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There are certain movies that just resonate – that stay with you and keep giving no matter how often you watch them. One of those films I’ve come to treasure is Meet John Doe, directed and produced by Frank Capra, whose creative projects include It’s a Wonderful Life and Mr. Smith Goes to Washington. Capra’s films tend to be populist in tone, favoring themes of integrity and responsibility to our fellow human beings. Meet John Doe is no exception.

The basic story focuses on John Willoughby, a former, and now homeless baseball player. He takes on the role of John Doe, a spokesman for the downtrodden, when he meets Ann Mitchell, a cynical reporter who becomes a believer in John Doe’s mission after being reminded by her mother of her deceased father’s compassion and optimism,

It all begins as the newspaper where Ann works has been bought by a media mogul, D B Norton, who is intent on remaking it. His emphasis on efficiency and profitability over integrity leads him to fire the entire staff. Ann’s last column concerns a fictional John Doe who threatens to commit suicide by jumping off the City Hall tower on Christmas Eve because of the sorry state of the world. The letter has such a strong reaction from readers that Ann is retained by the paper and given the assignment of finding someone to play the role of John Doe. John Willoughby is selected, given celebrity treatment, and reads an inspiring speech on the radio written by Ann.

Your neighbor -- he's a terribly important guy that guy next door. You're gonna need him and he's gonna need you, so look him up. If he's sick, call on him. If he's hungry, feed him. If he's out of a job, find him one.
To most of you, your neighbor is a stranger, a guy with a barkin' dog and high fence around him. Now, you can't be a stranger to any guy that's on your own team. So tear down the fence that separates you. Tear down the fence and you'll tear down a lot of hates and prejudices. Tear down all the fences in the country and you'll really have teamwork.

Conflicted by the fact that he’s deceiving people – that he isn’t really the person he’s pretending to be-- John leaves abruptly, heads back out on the road and ends up in a small town where he’s recognized as John Doe. He meets with a group of town residents who’ve formed a John Doe Club to put the idealism of the speech they've heard into practice. They mention how they’ve all started talking to each other and helping each other, particularly those in need. John is so touched by this – and his feelings for Ann who is there in the town at the same time – that he agrees to return to his role as John Doe.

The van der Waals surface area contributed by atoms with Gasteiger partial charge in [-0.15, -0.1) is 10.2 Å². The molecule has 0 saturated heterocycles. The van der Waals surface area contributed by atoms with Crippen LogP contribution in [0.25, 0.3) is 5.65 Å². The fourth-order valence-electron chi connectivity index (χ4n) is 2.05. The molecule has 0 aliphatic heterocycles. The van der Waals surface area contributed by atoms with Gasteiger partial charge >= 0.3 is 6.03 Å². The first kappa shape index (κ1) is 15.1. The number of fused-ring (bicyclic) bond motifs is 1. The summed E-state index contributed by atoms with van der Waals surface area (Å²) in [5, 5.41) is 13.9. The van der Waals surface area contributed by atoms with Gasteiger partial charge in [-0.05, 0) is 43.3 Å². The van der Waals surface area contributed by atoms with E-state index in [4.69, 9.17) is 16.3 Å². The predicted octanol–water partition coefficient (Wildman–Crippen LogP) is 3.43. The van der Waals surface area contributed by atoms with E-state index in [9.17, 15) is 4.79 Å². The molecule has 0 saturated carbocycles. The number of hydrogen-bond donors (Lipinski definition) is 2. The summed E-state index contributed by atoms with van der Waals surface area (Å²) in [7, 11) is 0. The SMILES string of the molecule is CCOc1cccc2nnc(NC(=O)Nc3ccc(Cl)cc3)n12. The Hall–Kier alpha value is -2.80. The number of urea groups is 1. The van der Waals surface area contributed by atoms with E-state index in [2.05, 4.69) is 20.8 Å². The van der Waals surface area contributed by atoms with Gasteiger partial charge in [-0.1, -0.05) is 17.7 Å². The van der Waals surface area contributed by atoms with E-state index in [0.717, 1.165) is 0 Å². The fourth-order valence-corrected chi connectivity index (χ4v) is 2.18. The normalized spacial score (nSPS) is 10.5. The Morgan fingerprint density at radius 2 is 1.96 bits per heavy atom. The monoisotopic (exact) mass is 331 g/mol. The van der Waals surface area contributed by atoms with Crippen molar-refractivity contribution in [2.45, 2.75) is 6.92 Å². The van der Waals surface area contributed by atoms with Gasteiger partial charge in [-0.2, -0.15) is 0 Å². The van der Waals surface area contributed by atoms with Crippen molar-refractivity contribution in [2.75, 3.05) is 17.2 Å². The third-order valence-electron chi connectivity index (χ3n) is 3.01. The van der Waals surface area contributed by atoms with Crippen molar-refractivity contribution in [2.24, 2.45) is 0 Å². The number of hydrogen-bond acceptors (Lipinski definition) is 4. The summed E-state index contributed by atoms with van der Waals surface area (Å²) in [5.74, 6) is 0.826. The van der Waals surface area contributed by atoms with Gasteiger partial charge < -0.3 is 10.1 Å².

This is a key scene for me  I’ve lived in neighborhoods inhabited by a lot of people who are strangers to each other. Instead of realizing how terribly important the “guy next door” is, I’ve seen so many people, myself included, go about their lives missing opportunities for friendship and genuine connection.  There’s an inherent loneliness in this way of living. As the townspeople in the film discovered, there’s so much more to be gained by saying hello, talking to each other and addressing the needs of their community together. Recognizing the importance of our neighbors and the essential role we need to play in each other's lives – to provide support, compassion, friendship and love-- isn’t a new message, but it’s one that needs to be repeated over and over. I’ve been inspired by this to take the opportunity whenever I can to reach out and talk to the people I encounter and have found it a tremendously enriching experience.

At the heart of this quaint, little movie, a product of its time, is an undying truth that we ignore at our peril. We, each of us, should not feel we are alone. We don’t have to go it alone if we open ourselves to each other and have the courage and trust to share our lives.

Frank Capra presented us with a film that endures even though it may have been forgotten by so many. It’s one of those bright candles that can illuminate the night of the soul, giving us hope and inspiration. It can, I hope, help us live our lives more mindful of each other, becoming more willing and able to extend ourselves. It’s had that impact on me and I believe it can do the same for others.
If you’d like to watch Meet John Doe, here’s a link:
Meet John Doe

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